Colors

Just some pictures shot in Explore the Wild.

Dwarf Sumac.
Dwarf Sumac seeds.
Dawn Redwood.
Dawn Redwood.
Virginia Creeper.

Now that we have turned our clocks back an hour, closing time here at the Museum is actually an hour later than in previous weeks. Photographically speaking, the lower sun makes for better light and reflections in the Wetlands’ water

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See you next time!

2 responses to Colors

    • Greg Dodge
      Greg Dodge says:

      Good question Wendy.
      First, read this.
      There are four pigments which are responsible for the color in leaves, Chlorophyll (green), Carotenoids (yellow, orange), Tannins (brown), and Anthocyanins (red). The first three are always present in the leaves, the Anthocyannins are produced in the fall during certain conditions.
      As you know, chlorophyll is a product of photosynthesis. During the growing season when photosynthesis is in full swing, the chlorophyll that’s produced absorbs all light except green, which is why the leaves look green (green is reflected). As the days shorten and photosynthesis slows in the fall the other pigments (carotenoids) become visible. They’ve been there all along but have been over powered by the chlorophyl. They absorb all of the colors except the yellow side of the spectrum. The yellow pigments may also become visible when a particular tree is stressed during the growing season such as when deprived of nutrients or when diseased and the production of chlorophyl is halted.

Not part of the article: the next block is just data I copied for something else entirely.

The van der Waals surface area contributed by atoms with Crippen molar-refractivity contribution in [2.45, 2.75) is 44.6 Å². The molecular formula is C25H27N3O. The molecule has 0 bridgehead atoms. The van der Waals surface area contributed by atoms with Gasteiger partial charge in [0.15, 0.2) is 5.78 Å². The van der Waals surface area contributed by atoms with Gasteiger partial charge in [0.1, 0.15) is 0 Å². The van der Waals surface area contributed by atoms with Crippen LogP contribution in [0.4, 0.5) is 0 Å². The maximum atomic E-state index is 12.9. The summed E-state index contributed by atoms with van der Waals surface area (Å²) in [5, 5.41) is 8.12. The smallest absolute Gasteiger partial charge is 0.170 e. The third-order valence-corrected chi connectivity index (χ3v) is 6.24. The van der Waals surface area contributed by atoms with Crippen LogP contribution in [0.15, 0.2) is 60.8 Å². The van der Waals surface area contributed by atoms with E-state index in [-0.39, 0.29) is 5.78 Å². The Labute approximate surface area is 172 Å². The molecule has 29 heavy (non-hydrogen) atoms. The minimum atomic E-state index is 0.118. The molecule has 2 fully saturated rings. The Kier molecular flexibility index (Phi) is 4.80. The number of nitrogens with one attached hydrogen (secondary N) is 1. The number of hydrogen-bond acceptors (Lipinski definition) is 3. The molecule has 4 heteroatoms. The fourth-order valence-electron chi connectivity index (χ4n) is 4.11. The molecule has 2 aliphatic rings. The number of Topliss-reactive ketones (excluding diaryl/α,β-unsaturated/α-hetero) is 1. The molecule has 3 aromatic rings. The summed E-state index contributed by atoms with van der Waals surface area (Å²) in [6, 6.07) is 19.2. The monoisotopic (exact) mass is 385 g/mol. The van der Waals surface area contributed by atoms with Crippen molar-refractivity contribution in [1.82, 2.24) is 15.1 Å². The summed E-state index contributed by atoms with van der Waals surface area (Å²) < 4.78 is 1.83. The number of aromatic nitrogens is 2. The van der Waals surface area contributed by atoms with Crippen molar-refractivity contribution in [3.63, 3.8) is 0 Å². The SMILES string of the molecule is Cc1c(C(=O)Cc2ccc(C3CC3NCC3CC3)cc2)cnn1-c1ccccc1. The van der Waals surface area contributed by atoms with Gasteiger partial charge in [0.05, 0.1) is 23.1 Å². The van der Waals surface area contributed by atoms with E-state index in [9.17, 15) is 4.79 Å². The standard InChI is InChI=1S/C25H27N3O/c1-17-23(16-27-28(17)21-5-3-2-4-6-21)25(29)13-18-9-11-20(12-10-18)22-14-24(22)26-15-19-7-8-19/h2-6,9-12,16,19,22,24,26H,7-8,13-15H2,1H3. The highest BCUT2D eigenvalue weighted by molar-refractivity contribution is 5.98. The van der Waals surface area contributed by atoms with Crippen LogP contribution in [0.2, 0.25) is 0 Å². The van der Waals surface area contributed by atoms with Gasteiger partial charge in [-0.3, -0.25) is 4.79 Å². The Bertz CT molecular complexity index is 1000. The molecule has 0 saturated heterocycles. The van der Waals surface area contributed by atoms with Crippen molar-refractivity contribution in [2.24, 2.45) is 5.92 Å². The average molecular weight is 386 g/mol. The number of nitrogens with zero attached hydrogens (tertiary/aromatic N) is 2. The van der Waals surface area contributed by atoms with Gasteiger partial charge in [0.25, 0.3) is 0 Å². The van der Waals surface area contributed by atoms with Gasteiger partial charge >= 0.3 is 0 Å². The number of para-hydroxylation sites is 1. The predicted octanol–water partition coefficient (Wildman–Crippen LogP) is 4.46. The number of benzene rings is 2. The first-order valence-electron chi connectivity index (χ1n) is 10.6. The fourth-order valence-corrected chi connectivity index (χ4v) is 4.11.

The tannins are the browns in some tree’s leaves which become visible when the chlorophyll and carotenoids are no longer visible.
      And here is what you’ve been waiting for. The reds are the product of Anthocyannins. Anthocyannins are not present in all trees. And, they are not present in the leaves during the growing season in trees that do produce Anthocyannins. They only appear during the fall. It’s not clear exactly what’s happening in the leaf when Anthocyannins are produced but it seems as if it’s a last-ditch attempt by the tree to produce more sugars in which to store away as local conditions worsen later in the fall, whether due to poor soil or exceptionally cool, sunny, and dry weather during the fall.
      That’s what the experts say.
      Since you brought it up, I’ve noticed that some of our sweetgums here at the Museum which grow along the wetlands (right next to the water) currently have bright red leaves while the leaves on the sweetgums which grow in a more upland area (along the path to Catch the Wind) have yellow leaves. Could the trees alongside the wetlands be rooted in poor soil? I would think the opposite. I would also think that the trees down in the wetland less likely to suffer from lack of water. If our little sample is indicative, the trees in the upland area should have red leaves and the trees in the wetlands yellow. Hmmm.
      What do you think?

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